Arriving in the middle of the book we come to the second half concerned with the color plates and the notes of each section of plates further on. This may require the reader to use two bookmarks to view properly. The objects of Tutankhamen chosen by Mr. El Mallakh were positioned especially for the photographs in the book, except of course those of the tomb itself.

The objects chosen begin with the king’s famous gold mask pictured on three stunning full pages from different angles. Two of the kings coffins are next complete with multiple views of both that include an image of the underside of the foot of his innermost coffin. At this point I have finally come to the part I have been craving to get to, Tutankhamen's shrines.

My first look through of the book I could see all the amazing material presented on the shrines which surrounded Tutankhamen's sarcophagus, the vignettes possessing some of the great works of Egyptian art. The large wondrous image of Tutankhamen's mummy in the Netherworld on the exterior left panel of shrine II presents him as "He who hides the hours".

     'In this image, the figure seems to be immobilized by circles around both the head and the feet by the serpent Mehen, the Enveloper. In the center of the mummy, the disk containing a ram-headed bird with human arms raised in adoration symbolizes the night sun. It is being pulled from the body with a rope held by the figures of deities at left with arms raised, an action which is believed to mark the passing of the night hours.'

On the outermost shrine, the rear interior panel contains the Divine Cow, an image I have never seen before, as is true of many of the vignettes beautifully presented in full-page color photographs. The book moves onto a section of photo's titled "The Young King", beginning with the wooden head of Tutankhamen rising from a blue lotus. This section presents the many statuettes and images of mainly Tutankhamen but also his queen Ankhesenamen found in his tomb.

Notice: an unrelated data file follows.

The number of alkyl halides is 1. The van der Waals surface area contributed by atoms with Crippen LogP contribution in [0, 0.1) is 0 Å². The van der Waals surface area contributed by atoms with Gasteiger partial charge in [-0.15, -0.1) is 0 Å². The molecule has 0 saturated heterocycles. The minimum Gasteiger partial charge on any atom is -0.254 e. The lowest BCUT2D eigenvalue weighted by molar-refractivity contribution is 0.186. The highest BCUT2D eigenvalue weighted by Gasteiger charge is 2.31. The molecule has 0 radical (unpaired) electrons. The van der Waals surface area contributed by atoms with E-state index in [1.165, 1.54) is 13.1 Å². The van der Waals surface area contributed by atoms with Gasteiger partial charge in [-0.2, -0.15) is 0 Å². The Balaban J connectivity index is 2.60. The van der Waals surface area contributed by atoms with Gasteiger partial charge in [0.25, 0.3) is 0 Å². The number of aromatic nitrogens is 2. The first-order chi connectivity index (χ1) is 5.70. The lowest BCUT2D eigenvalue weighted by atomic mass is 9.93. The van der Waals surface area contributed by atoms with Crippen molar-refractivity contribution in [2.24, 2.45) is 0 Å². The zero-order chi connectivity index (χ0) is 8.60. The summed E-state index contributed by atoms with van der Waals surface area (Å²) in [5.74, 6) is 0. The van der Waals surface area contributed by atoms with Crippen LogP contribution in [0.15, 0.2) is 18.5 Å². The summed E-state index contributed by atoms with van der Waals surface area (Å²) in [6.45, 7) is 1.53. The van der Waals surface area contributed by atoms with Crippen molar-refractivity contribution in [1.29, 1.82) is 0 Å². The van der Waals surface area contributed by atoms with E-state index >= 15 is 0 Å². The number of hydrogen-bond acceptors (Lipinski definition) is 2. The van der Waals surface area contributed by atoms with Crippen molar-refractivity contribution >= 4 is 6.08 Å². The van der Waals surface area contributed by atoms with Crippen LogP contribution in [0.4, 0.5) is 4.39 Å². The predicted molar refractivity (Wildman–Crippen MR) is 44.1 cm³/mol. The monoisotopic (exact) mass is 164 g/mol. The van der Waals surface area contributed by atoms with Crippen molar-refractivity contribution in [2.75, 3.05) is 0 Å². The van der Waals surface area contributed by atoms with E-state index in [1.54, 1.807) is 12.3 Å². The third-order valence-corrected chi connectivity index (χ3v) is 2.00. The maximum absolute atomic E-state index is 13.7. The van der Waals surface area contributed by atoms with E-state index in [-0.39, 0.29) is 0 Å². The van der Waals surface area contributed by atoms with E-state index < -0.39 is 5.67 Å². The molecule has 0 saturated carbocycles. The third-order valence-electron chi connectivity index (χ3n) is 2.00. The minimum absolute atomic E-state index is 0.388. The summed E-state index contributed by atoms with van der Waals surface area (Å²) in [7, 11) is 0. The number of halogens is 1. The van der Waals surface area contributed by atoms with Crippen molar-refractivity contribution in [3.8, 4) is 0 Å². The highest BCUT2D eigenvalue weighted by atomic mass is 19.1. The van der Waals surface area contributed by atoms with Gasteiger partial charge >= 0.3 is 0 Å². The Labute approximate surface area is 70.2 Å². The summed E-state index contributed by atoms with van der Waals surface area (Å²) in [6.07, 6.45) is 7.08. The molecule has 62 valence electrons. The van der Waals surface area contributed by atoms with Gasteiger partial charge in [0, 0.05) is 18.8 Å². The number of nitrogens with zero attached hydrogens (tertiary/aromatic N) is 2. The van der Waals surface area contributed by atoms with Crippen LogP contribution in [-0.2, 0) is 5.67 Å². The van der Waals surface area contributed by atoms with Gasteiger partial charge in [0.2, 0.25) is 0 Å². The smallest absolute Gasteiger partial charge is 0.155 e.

One of the most amazing discoveries among the contents of the tomb includes the discovery of a complete, or near-complete funerary assemblage of a pharaoh of ancient Egypt. The enigmatic funerary couches, the kings life size ka sentinels, the Anubis shrine and the canopic emplacement all in an excellent state of preservation being either completely unique or the finest of surviving examples.

Though the king was hardly old enough at death to have been a great warrior he is represented as such on many objects in the burial. The king treads on his Asiatic and Nubian foes which are represented on his footstools and the soles of his sandals, including on a ceremonial shield. Among the kings jewelry is a rarely seen necklace composed of faience and gold beads with a ball of black resin at the back and a reversible large faience udjat eye hanging from the front of the piece.

The left Eye of Re represented the bark in which the sun traveled during the day and when worn as a right eye represented the sacred vessel of Re-Harakhti that traveled through the Underworld at night. The items of the king’s jewelry are mostly created using hieroglyphs to give the pieces symbolic messages, but in the case of a pair of the pharaoh’s earrings they possess no symbolism but are spectacular in that they are made with purple gold, created by mixing iron with the gold, this in the early days of Egypt's entrance into the Iron Age.

The early mistakes in the unusual text are unfortunate, though I would be inclined to not judge those mistakes too harshly as the reader is bound to have them corrected in the next book they read on the subject. It is for me the second part of this volume which is particularly special in its photos and which separates 'The Gold of Tutankhamen' from the huge amount of books on the king and his tomb.


* United States Secretary of the Treasury